In the end, it was simply not our weekend. Saturday night we eliminated the hydramat all together and simply put a fuel pickup in the right rear corner of the cell, knowing we would fuel starve with a lot of fuel left so we'd have to shorten our stints and end up stopping 1 or 2 times more than the other GP4 cars. Our lap times were competitive, but with reduced fuel available, our strategy suffered and so our results did as well. Sadly, the car fuel starved even earlier than we thought it would! Doh! On the plus side we tried new radios this event (they ROCKED....perfect communication no matter where we were on track) as well as a "Z" box power steering setup that seemed to work fine. 

 

 

Frank Bryan had not been behind a wheel in anger in quite a while but I knew he'd step right in and do great and he did. He had some good comments post-race as well:

FRANK BRYAN'S TOP 5 ENDURANCE LESSONS FROM COTA

1. You can procure any part or tool from a neighbor as long as you aren't a prick, especially if you aren't a rich prick

2. Stacking tires in apparently an art form that I have not yet mastered

3. The stereotypes about BMW drivers are still true

4. There is no salad in endurance racing: In 24 hours I had 3 burgers, 3 tacos, 4 taquitos, 4 redbulls, 6 beers, gingersnaps, banana bread, Oreos and that sweet, sweet Lacroix

5. My wife wasn't surprised that my race weekend was marred by "bad gas"!!

 

After that really nice short list, I asked him to expand and he delivered!!!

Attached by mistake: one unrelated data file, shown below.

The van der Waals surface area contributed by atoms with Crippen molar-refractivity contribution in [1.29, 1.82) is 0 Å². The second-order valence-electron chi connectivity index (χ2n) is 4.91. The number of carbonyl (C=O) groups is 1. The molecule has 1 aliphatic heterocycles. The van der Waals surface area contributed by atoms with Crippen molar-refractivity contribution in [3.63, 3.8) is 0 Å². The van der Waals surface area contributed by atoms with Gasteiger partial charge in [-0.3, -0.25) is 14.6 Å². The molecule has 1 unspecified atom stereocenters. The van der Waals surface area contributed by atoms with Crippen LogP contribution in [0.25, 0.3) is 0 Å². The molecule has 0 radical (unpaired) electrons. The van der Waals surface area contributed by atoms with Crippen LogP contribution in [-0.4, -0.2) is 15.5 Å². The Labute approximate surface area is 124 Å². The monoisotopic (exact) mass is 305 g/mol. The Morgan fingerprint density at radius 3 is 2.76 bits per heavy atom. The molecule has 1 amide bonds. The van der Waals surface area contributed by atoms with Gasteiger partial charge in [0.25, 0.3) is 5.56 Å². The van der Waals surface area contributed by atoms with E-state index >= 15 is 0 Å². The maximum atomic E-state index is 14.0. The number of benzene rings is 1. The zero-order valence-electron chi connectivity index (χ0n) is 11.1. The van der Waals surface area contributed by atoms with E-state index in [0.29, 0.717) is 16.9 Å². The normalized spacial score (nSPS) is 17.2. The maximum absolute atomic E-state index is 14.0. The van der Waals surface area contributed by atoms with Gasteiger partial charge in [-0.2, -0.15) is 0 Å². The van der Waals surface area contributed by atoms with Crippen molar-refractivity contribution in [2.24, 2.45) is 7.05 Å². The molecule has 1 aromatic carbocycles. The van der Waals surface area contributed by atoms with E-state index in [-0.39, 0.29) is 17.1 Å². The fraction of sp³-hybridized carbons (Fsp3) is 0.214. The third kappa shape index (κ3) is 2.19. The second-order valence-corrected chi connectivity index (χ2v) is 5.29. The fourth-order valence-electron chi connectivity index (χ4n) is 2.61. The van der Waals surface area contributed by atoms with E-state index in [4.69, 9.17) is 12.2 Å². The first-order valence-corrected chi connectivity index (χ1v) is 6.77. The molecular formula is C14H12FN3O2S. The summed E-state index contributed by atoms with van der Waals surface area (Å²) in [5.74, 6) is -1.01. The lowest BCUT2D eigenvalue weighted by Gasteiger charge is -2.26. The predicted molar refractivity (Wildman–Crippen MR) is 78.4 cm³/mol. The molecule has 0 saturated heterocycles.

Louis crew-chiefing, Fertitta fueling and the Sunday morning fog delay....

 

FRANK BRYAN:

My experience running up to COTA was one of distinct nervousness. It wasn’t clear we would run the practice and I didn’t want to press the team to get the car up and running on Friday just for me. So, in the week prior, I faced the possibility of hopping into the car midrace on an unknown track after seven years of downtime. Mostly I was worried about breaking the car or doing something profoundly noobish.

So, on Wednesday, I downloaded Project Cars 2 for my PC and pulled my sim wheel out of the closest. I spent 3 or 4 hours making laps around the virtual COTA in a combination of a Toyota GT86, a 66 Mustang, and a 109E DTM car to try to get a sense for the pace that I’d see on race day. The sim time was invaluable. It was best for memorizing the course and the flow of the Esses and stadium section. It was least helpful for understanding braking points and the specific line through 11, 19, and 20.